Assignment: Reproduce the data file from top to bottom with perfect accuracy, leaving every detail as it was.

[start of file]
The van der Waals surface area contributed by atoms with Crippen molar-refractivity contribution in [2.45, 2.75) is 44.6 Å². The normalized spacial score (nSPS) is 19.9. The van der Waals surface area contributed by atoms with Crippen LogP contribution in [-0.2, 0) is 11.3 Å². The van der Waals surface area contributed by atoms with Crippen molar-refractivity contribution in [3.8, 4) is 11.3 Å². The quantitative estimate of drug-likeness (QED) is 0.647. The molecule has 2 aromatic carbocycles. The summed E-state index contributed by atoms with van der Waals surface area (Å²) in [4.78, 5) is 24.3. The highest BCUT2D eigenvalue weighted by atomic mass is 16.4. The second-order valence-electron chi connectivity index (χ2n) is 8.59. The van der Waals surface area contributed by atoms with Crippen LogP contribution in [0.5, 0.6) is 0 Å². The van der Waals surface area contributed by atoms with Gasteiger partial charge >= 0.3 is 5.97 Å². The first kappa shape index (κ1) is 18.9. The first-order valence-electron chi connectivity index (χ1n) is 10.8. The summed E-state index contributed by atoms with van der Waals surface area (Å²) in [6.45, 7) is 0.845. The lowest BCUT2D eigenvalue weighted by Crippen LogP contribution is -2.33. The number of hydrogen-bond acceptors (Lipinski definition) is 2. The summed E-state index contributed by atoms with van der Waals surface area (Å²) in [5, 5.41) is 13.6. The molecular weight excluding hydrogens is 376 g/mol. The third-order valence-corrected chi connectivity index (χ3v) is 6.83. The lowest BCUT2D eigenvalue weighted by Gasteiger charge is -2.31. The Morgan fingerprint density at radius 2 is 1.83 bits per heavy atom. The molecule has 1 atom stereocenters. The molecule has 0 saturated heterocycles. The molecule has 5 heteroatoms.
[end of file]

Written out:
The van der Waals surface area contributed by atoms with Crippen molar-refractivity contribution in [2.45, 2.75) is 44.6 Å². The normalized spacial score (nSPS) is 19.9. The van der Waals surface area contributed by atoms with Crippen LogP contribution in [-0.2, 0) is 11.3 Å². The van der Waals surface area contributed by atoms with Crippen molar-refractivity contribution in [3.8, 4) is 11.3 Å². The quantitative estimate of drug-likeness (QED) is 0.647. The molecule has 2 aromatic carbocycles. The summed E-state index contributed by atoms with van der Waals surface area (Å²) in [4.78, 5) is 24.3. The highest BCUT2D eigenvalue weighted by atomic mass is 16.4. The second-order valence-electron chi connectivity index (χ2n) is 8.59. The van der Waals surface area contributed by atoms with Crippen LogP contribution in [0.5, 0.6) is 0 Å². The van der Waals surface area contributed by atoms with Gasteiger partial charge >= 0.3 is 5.97 Å². The first kappa shape index (κ1) is 18.9. The first-order valence-electron chi connectivity index (χ1n) is 10.8. The summed E-state index contributed by atoms with van der Waals surface area (Å²) in [6.45, 7) is 0.845. The lowest BCUT2D eigenvalue weighted by Crippen LogP contribution is -2.33. The number of hydrogen-bond acceptors (Lipinski definition) is 2. The summed E-state index contributed by atoms with van der Waals surface area (Å²) in [5, 5.41) is 13.6. The molecular weight excluding hydrogens is 376 g/mol. The third-order valence-corrected chi connectivity index (χ3v) is 6.83. The lowest BCUT2D eigenvalue weighted by Gasteiger charge is -2.31. The Morgan fingerprint density at radius 2 is 1.83 bits per heavy atom. The molecule has 1 atom stereocenters. The molecule has 0 saturated heterocycles. The molecule has 5 heteroatoms.